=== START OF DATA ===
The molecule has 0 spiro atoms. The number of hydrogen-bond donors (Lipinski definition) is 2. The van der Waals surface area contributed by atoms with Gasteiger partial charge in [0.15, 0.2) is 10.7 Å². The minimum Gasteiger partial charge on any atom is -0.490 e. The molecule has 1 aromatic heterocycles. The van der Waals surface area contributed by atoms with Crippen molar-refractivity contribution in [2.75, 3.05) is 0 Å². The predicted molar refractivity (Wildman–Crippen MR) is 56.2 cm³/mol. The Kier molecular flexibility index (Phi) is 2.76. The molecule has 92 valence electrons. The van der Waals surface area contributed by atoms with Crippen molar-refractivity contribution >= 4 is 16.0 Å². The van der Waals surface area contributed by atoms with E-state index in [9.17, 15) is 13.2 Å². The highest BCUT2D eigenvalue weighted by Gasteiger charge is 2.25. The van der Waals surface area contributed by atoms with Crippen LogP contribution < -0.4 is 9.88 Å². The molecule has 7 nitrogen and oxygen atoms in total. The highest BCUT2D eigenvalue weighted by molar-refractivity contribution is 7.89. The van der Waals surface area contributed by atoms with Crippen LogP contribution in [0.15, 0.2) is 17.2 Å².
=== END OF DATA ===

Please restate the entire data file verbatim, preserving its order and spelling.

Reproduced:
The molecule has 0 spiro atoms. The number of hydrogen-bond donors (Lipinski definition) is 2. The van der Waals surface area contributed by atoms with Gasteiger partial charge in [0.15, 0.2) is 10.7 Å². The minimum Gasteiger partial charge on any atom is -0.490 e. The molecule has 1 aromatic heterocycles. The van der Waals surface area contributed by atoms with Crippen molar-refractivity contribution in [2.75, 3.05) is 0 Å². The predicted molar refractivity (Wildman–Crippen MR) is 56.2 cm³/mol. The Kier molecular flexibility index (Phi) is 2.76. The molecule has 92 valence electrons. The van der Waals surface area contributed by atoms with Crippen molar-refractivity contribution >= 4 is 16.0 Å². The van der Waals surface area contributed by atoms with E-state index in [9.17, 15) is 13.2 Å². The highest BCUT2D eigenvalue weighted by Gasteiger charge is 2.25. The van der Waals surface area contributed by atoms with Crippen LogP contribution < -0.4 is 9.88 Å². The molecule has 7 nitrogen and oxygen atoms in total. The highest BCUT2D eigenvalue weighted by molar-refractivity contribution is 7.89. The van der Waals surface area contributed by atoms with Crippen LogP contribution in [0.15, 0.2) is 17.2 Å².